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TitleMobilization of gold into lake sediments from acid and alkaline mineralized environments in the southern Canadian Shield: gold in lake sediments and natural waters
AuthorSchmitt, H R; Cameron, E M; Hall, G E M; Vaive, J
SourceJournal of Geochemical Exploration vol. 48, 1993 p. 329-358, https://doi.org/10.1016/0375-6742(93)90010-j
Year1993
Alt SeriesGeological Survey of Canada, Contribution Series 55590
PublisherElsevier BV
Documentserial
Lang.English
Mediapaper; on-line; digital
File formatpdf
ProvinceOntario; Manitoba; Saskatchewan
NTS31F/02; 64C/10; 64C/11; 73P/07
AreaPap Lake; Foster Lake; Napier Lake; Canadian Shield
Lat/Long WENS-105.0000 -76.0000 56.7500 45.0000
Subjectsgeochemistry; water geochemistry; lake sediment geochemistry; gold geochemistry; mineralization; stream sediment geochemistry; Aphebian; acidity; indicator elements; Precambrian
Illustrationssketch maps; photomicrographs; analyses
ProgramCanada-Ontario Mineral Development Agreement, 1985-1990
ProgramCanada-Ontario Mineral Development Agreement, 1985-1990
AbstractTo be an effective indicator of mineralization in lake sediment surveys within the Canadian Shield, it is desirable that an element migrate in solution or adsorbed on suspensates. Given the low relief and disorganized drainage patterns of this region, dispersal in clastic form in drainage systems is limited and gives rise to erratic distributions. The purpose of this study was to discover whether Au shows significant hydromorphic mobility, which would justify the increasing use that is being made of this element in lake sediments as an indicator for gold mineralization. Waters and lake sediments were collected from Napier Lake, Ontario; PAP Lake, Saskatchewan; and Foster Lake, Manitoba, all of which contain Au-quartz vein mineralization and lie within the glaciated boreal forest zone of the Canadian Shield. In all three areas, profundal lake sediments down-drainage of mineralization contain Au concentrations higher than regional mean concentrations. Significant dissolution and transport of Au was found under oxidizing conditions associated with waters with pH that varied from acid to alkaline. Waters from drill holes penetrating mineralization contain up to 401 ng L-1 Au (note; 1 ng L-1 is equivalent to 1 part per trillion, 10-12). Surface waters overlying or near mineralization collected from bogs, seeps, ponds and streams contain up to 13 ng L-1. The content of Au in lake waters is lower, with a maximum of 1.1 ng L-1. There is also a detectable quantity of Au present in suspensates. Two samples of particulates (> 1 µm) filtered from lake water have Au equivalent to 0.17 ng L-1 and 0.039 ng L-1. While the contents of Au present in solution or as suspensates in lake and stream water are relatively small, they are sufficient, if precipitated, to generate anomalies in lake sediments. Thus for Reservoir Lake, in the Foster Lake area, water from the principal stream entering the lake carries 0.3 ng L-1 Au. This provides an annual flux which far exceeds that required to generate the 7.3 ppb Au contained in profundal sediments of this lake; a content that is anomalous relative to the regional median content of < 1 ppb Au for lake sediments. Hydrogeochemical prospecting involving analysis for Au is one method for tracing the source of anomalous Au in lake sediments. Collection of 1 L samples without field treatment, followed by extraction of Au into MIBK, then analysis by graphite-furnace atomic absorption spectrophotometry, permits detection levels for Au of 0.5 ng L-1. This is below the contents of Au found in some waters from mineralized areas. A detection limit of 0.3 ng L-1 was obtained using larger water samples.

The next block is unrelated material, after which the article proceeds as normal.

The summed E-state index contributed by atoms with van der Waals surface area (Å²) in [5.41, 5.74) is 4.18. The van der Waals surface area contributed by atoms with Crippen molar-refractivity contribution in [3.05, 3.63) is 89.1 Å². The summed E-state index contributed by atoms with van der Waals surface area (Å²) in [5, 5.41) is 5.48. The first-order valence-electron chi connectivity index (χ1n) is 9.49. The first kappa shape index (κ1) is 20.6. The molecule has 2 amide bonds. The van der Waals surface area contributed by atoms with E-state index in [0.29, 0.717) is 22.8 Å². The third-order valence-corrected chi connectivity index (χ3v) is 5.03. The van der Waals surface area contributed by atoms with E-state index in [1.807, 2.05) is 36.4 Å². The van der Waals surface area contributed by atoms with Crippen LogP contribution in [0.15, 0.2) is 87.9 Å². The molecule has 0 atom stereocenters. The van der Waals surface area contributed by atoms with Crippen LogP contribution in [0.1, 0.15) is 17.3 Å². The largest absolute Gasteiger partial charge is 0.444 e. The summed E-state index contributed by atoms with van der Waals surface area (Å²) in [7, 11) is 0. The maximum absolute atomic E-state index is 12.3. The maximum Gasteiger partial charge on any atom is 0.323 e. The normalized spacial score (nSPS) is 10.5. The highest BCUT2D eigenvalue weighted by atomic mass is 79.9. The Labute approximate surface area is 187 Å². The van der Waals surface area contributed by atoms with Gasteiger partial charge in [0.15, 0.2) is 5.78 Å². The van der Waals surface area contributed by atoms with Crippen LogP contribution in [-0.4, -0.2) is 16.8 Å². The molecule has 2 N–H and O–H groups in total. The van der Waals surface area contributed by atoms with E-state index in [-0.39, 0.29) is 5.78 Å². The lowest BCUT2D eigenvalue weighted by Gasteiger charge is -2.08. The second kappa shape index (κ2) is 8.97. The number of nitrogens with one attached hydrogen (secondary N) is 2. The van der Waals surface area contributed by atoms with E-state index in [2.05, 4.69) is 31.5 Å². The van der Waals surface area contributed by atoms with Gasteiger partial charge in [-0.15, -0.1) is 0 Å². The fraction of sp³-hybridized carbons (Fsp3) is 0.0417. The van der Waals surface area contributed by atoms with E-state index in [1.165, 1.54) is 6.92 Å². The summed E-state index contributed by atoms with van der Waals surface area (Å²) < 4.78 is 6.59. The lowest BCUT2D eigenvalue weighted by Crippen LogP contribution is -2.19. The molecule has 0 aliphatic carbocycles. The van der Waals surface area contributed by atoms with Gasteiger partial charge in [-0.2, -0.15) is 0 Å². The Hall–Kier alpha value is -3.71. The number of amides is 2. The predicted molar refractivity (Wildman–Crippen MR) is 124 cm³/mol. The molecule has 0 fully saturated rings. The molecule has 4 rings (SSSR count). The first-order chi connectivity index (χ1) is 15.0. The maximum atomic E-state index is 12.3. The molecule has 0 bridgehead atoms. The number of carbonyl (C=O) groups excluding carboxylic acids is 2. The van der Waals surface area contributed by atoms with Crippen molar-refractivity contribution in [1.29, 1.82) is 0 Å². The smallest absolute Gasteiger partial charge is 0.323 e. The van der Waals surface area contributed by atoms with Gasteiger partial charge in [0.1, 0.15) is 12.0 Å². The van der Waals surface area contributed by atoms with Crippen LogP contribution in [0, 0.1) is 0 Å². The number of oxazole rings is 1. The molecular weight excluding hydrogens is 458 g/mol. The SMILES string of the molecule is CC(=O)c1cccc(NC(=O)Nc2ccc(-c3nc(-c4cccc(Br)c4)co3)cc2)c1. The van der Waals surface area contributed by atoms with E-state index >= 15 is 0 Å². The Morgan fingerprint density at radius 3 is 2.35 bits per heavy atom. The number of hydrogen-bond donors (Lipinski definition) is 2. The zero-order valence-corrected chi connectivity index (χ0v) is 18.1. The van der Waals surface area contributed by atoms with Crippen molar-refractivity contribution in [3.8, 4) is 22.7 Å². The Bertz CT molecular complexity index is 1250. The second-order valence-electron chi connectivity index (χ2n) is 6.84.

GEOSCAN ID193381